Hamilton Farmers’ Market: Take two
November 14, 2010 § Leave a comment
Another article came out about the Hamilton Farmers’ Market this weekend in the Hamilton Spectator. The first line reads: “The city says Hamilton Farmers’ Market needs to attract young families and hip urbanites in order to survive.” I’m sure that the Public Space Department will have a field day with this article (for the record, I do not support that organization).
The article goes on to say: “The market currently has a loyal base of customers who are ethnically diverse, slightly older, and who live nearby. But this base isn’t enough to ‘sustain the market’s operations into the future,’ according to a consultants report commissioned by the city.” Okay, the market isn’t sustaining itself economically. But the way that the city articulates their new vision to include attracting “people who work downtown, younger households and families, and others who want a trendy shopping experience” is a little worrying.
The potential problem here is that what was once an affordable market for fresh produce will become a trendy, yuppie market and as a consequence, prices are going to rise.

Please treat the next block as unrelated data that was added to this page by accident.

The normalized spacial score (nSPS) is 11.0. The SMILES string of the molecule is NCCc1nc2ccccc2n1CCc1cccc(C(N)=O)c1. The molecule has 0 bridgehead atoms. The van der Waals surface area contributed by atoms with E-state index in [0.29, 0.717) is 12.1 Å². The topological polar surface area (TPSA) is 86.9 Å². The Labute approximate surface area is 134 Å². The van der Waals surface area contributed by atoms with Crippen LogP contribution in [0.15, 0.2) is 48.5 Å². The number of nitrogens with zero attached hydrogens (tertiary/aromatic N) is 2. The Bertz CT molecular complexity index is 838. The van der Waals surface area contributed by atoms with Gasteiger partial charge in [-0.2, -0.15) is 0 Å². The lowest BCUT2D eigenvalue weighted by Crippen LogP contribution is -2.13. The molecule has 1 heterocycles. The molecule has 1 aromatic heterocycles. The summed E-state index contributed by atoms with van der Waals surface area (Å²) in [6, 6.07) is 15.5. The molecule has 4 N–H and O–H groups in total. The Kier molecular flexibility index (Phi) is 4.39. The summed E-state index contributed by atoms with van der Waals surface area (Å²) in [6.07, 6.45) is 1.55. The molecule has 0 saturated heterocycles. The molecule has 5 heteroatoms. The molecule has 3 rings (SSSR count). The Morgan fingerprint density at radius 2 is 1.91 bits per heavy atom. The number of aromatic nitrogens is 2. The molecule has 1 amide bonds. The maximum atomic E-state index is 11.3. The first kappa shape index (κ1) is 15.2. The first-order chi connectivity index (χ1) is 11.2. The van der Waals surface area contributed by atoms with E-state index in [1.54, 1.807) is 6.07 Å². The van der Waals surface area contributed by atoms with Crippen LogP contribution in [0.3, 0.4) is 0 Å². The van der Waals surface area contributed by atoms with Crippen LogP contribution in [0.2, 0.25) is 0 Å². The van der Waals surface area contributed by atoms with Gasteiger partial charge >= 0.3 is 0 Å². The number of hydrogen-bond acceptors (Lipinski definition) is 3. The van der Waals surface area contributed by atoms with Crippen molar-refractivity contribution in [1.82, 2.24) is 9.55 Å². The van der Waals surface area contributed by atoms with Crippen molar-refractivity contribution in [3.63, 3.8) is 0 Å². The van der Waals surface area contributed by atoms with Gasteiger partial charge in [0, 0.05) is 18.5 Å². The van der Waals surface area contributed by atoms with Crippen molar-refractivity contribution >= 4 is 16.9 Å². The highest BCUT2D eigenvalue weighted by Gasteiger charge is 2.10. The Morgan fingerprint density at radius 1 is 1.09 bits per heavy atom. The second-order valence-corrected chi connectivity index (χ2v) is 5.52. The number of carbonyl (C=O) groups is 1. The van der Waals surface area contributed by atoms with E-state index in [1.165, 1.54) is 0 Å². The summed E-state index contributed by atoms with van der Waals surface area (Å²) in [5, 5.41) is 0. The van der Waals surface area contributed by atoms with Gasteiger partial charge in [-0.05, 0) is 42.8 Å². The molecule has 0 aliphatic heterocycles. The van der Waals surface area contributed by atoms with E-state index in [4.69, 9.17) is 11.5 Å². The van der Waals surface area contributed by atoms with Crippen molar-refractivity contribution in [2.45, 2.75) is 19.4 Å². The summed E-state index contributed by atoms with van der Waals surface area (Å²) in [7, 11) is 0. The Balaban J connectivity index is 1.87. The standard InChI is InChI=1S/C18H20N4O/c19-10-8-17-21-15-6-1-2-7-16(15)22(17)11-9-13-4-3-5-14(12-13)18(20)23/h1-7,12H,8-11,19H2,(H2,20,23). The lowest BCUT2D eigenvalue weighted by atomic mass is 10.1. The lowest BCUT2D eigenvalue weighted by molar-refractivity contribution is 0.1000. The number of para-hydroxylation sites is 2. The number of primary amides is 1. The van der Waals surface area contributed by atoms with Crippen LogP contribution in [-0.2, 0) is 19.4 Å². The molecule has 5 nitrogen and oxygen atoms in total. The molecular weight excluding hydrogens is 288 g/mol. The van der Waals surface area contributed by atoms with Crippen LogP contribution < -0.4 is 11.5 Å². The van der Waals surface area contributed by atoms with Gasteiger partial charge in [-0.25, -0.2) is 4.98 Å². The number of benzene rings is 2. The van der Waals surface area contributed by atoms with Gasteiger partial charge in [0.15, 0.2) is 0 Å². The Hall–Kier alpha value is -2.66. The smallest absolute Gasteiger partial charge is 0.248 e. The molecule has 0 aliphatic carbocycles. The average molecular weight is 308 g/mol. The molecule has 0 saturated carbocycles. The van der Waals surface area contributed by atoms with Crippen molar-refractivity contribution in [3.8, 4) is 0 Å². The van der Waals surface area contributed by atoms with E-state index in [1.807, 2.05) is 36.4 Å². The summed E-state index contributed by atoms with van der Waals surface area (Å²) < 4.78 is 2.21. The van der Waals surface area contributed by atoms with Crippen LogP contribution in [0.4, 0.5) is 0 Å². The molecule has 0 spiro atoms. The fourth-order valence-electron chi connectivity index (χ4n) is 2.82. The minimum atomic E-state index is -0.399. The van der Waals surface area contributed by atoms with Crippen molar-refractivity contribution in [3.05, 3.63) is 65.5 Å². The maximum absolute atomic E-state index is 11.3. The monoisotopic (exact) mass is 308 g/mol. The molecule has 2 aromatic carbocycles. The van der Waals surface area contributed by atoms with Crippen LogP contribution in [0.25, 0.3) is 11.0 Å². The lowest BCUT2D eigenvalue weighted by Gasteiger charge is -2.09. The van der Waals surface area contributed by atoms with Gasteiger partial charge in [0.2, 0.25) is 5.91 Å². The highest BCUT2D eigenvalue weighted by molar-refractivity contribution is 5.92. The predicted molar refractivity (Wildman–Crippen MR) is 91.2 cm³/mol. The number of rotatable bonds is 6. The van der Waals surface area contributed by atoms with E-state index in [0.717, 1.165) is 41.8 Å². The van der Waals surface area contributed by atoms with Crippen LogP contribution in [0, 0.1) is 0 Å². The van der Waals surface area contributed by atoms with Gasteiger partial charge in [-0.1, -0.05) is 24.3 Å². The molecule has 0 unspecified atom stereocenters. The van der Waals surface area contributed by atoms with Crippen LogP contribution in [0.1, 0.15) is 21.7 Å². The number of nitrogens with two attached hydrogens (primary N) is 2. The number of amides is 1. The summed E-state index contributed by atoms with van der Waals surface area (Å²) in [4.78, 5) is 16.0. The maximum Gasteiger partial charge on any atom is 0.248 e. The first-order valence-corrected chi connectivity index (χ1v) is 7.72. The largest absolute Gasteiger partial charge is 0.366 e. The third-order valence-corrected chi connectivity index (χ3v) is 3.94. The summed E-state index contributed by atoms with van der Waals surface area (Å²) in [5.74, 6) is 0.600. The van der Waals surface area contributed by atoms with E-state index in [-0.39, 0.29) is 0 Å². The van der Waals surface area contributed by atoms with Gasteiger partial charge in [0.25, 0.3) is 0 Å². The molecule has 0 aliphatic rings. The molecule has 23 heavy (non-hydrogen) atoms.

Emma Reilly goes on to write: “Diversifying the products at the market is positive for shoppers who choose to go, but it also eliminates some competition between stallholders. That could lead to price hikes — an issue that will have an effect on the market’s low-income shoppers who live and shop downtown.”
Tom Cooper, the director of the Hamilton Roundtable for Poverty Reduction, and Anna Bradford, the city’s director of culture, both seem to think that this won’t necessarily exclude low-income shoppers though.
Time can only tell how the market will change once it’s reopened. I just hope that it doesn’t resemble the Covent Market in London, Ontario. I’ve only been once and it was the winter, but instead of local produce and food, the majority of the market (from what I remember) was chocolate, sushi, flowers, crafts and prepared food.
Alex and I will be talking to Caroline, who runs the Ottawa Street Market on The Grapevine on November 26th. Hopefully she can offer her insight on some of the decisions that the city has made.